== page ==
Gene-expression profiling of bortezomib added to standard chemoimmunotherapy for diffuse large B-cell lymphoma (REMoDL-B): an open-label, randomised, phase 3 trial.
Cummin, Thomas E
Collins, Graham P
Care, Matthew A
Westhead, David R
Johnson, Peter WM
The Lancet Oncology
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Davies, A., Cummin, T. E., Barrans, S., Maishman, T., Mamot, C., Novak, U., Caddy, J., et al. (2019). Gene-expression profiling of bortezomib added to standard chemoimmunotherapy for diffuse large B-cell lymphoma (REMoDL-B): an open-label, randomised, phase 3 trial.. The Lancet Oncology https://doi.org/10.1016/S1470-2045(18)30935-5
BACKGROUND: Biologically distinct subtypes of diffuse large B-cell lymphoma can be identified using gene-expression analysis to determine their cell of origin, corresponding to germinal centre or activated B cell. We aimed to investigate whether adding bortezomib to standard therapy could improve outcomes in patients with these subtypes. METHODS: In a randomised evaluation of molecular guided therapy for diffuse large B-cell lymphoma with bortezomib (REMoDL-B), an open-label, adaptive, randomised controlled, phase 3 superiority trial, participants were recruited from 107 cancer centres in the UK (n=94) and Switzerland (n=13). Eligible patients had previously untreated, histologically confirmed diffuse large B-cell lymphoma with sufficient diagnostic material from initial biopsies for gene-expression profiling and pathology review; were aged 18 years or older; had ECOG performance status of 2 or less; had bulky stage I or stage II-IV disease requiring full-course chemotherapy; had measurable disease; and had cardiac, lung, renal, and liver function sufficient to tolerate chemotherapy. Patients initially received one 21-day cycle of standard rituximab, cyclophosphamide, doxorubicin, vincristine, and prednisolone (R-CHOP; rituximab 375 mg/m2, cyclophosphamide 750 mg/m2, doxorubicin 50 mg/m2, and vincristine 1·4 mg/m2 [to a maximum of 2 mg total dose] intravenously on day 1 of the cycle, and prednisolone 100 mg orally once daily on days 1-5). During this time, we did gene-expression profiling using whole genome cDNA-mediated annealing, selection, extension, and ligation assay of tissue from routine diagnostic biopsy samples to determine the cell-of-origin subtype of each participant (germinal centre B cell, activated B cell, or unclassified). Patients were then centrally randomly assigned (1:1) via a web-based system, with block randomisation stratified by international prognostic index score and cell-of-origin subtype, to continue R-CHOP alone (R-CHOP group; control), or with bortezomib (RB-CHOP group; experimental; 1·3 mg/m2 intravenously or 1·6 mg/m2 subcutaneously) on days 1 and 8 for cycles two to six. If RNA extracted from the diagnostic tissues was of insufficient quality or quantity, participants were given R-CHOP as per the control group. The primary endpoint was 30-month progression-free survival, for the germinal centre and activated B-cell population. The primary analysis was on the modified intention-to-treat population of activated and germinal centre B-cell population. Safety was assessed in all participants who were given at least one dose of study drug. We report the progression-free survival and safety outcomes for patients in the follow-up phase after the required number of events occurred. This study was registered at ClinicalTrials.gov, number NCT01324596, and recruitment and treatment has completed for all participants, with long-term follow-up ongoing. FINDINGS: Between June 2, 2011, and June 10, 2015, 1128 eligible patients were registered, of whom 918 (81%) were randomly assigned to receive treatment (n=459 to R-CHOP, n=459 to RB-CHOP), comprising 244 (26·6%) with activated B-cell disease, 475 (51·7%) with germinal centre B cell disease, and 199 (21·7%) with unclassified disease. At a median follow-up of 29·7 months (95% CI 29·0-32·0), we saw no evidence for a difference in progression-free survival in the combined germinal centre and activated B-cell population between R-CHOP and RB-CHOP (30-month progression-free survival 70·1%, 95% CI 65·0-74·7 vs 74·3%, 69·3-78·7; hazard ratio 0·86, 95% CI 0·65-1·13; p=0·28). The most common grade 3 or worse adverse event was haematological toxicity, reported in 178 (39·8%) of 447 patients given R-CHOP and 187 (42·1%) of 444 given RB-CHOP. However, RB-CHOP was not associated with increased haematological toxicity and 398 [87·1%] of 459 participants assigned to receive RB-CHOP completed six cycles of treatment. Grade 3 or worse neuropathy occurred in 17 (3·8%) patients given RB-CHOP versus eight (1·8%) given R-CHOP. Serious adverse events occurred in 190 (42·5%) patients given R-CHOP, including five treatment-related deaths, and 223 (50·2%) given RB-CHOP, including four treatment-related deaths. INTERPRETATION: This is the first large-scale study in diffuse large B-cell lymphoma to use real-time molecular characterisation for prospective stratification, randomisation, and subsequent analysis of biologically distinct subgroups of patients. The addition of bortezomib did not improve progression-free survival. FUNDING: Janssen-Cilag, Bloodwise, and Cancer Research UK.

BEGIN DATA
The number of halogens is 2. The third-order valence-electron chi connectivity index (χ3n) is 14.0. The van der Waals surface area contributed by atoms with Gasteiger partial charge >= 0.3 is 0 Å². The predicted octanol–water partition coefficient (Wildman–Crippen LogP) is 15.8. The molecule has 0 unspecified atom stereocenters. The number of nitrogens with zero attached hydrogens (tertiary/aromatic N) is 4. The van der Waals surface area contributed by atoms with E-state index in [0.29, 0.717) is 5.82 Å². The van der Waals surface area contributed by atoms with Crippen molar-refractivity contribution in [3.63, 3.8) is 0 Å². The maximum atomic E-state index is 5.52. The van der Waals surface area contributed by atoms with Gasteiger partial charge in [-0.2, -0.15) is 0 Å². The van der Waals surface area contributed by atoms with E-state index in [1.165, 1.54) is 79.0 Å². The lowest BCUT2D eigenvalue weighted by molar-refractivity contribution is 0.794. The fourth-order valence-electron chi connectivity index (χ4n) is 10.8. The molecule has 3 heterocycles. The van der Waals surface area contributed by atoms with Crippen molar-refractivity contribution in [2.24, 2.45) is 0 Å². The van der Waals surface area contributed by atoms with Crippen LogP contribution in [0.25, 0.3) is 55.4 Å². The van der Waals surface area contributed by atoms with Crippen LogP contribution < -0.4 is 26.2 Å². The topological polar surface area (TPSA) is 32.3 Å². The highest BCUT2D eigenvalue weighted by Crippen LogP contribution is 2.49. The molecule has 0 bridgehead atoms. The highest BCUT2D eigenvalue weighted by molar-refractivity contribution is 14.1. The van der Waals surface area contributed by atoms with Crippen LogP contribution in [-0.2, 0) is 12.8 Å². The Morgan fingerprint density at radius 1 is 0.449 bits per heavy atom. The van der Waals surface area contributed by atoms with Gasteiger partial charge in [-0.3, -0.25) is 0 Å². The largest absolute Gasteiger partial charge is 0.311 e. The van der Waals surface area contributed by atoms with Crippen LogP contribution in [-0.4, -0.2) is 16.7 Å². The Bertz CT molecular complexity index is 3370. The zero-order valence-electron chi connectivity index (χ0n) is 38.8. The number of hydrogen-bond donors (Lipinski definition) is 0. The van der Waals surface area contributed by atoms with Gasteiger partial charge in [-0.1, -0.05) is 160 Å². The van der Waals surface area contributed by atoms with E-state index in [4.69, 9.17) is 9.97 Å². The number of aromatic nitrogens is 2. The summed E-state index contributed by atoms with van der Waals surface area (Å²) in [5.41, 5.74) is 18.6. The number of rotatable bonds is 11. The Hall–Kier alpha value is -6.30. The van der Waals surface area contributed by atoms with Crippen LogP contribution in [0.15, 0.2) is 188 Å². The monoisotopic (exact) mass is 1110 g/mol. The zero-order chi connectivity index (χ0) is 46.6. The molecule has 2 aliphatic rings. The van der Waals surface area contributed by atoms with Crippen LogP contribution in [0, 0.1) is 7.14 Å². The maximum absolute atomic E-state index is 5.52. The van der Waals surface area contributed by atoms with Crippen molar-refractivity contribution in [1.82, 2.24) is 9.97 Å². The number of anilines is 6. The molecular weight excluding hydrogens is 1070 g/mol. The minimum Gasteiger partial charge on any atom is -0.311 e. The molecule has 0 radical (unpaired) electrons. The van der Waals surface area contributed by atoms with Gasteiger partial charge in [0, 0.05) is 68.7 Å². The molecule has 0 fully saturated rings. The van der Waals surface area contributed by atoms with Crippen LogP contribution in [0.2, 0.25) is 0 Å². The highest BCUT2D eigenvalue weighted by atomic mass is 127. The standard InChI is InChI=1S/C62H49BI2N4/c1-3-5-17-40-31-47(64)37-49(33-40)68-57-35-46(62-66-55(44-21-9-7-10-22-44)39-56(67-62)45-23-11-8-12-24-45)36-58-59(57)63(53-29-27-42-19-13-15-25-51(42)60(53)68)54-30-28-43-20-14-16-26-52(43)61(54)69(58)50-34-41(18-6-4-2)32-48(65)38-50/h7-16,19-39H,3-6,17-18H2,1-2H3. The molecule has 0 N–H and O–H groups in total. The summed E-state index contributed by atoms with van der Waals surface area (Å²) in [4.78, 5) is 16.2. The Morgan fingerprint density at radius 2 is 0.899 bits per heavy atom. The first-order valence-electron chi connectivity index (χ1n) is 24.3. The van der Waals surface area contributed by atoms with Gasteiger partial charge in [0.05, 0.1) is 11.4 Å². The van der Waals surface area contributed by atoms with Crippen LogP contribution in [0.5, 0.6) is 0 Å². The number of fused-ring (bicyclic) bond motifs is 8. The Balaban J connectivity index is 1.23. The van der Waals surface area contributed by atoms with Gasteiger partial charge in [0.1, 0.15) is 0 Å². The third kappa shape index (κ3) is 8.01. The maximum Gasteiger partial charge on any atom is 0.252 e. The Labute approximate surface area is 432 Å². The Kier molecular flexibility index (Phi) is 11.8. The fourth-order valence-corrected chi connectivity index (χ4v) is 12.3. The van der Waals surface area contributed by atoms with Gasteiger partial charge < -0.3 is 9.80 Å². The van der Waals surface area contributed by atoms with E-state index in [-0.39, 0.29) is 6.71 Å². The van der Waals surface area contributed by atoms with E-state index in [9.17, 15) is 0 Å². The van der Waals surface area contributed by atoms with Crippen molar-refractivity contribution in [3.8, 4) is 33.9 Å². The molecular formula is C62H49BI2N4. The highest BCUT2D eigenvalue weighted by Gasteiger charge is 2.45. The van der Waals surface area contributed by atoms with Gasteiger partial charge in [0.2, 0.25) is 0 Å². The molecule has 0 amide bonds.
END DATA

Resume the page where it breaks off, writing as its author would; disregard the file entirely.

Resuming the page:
CRUK and Bloodwise.
Bloodwise (via University of Southampton) (515010)
External DOI: https://doi.org/10.1016/S1470-2045(18)30935-5
This record's URL: https://www.repository.cam.ac.uk/handle/1810/291533
Attribution 4.0 International
Licence URL: https://creativecommons.org/licenses/by/4.0/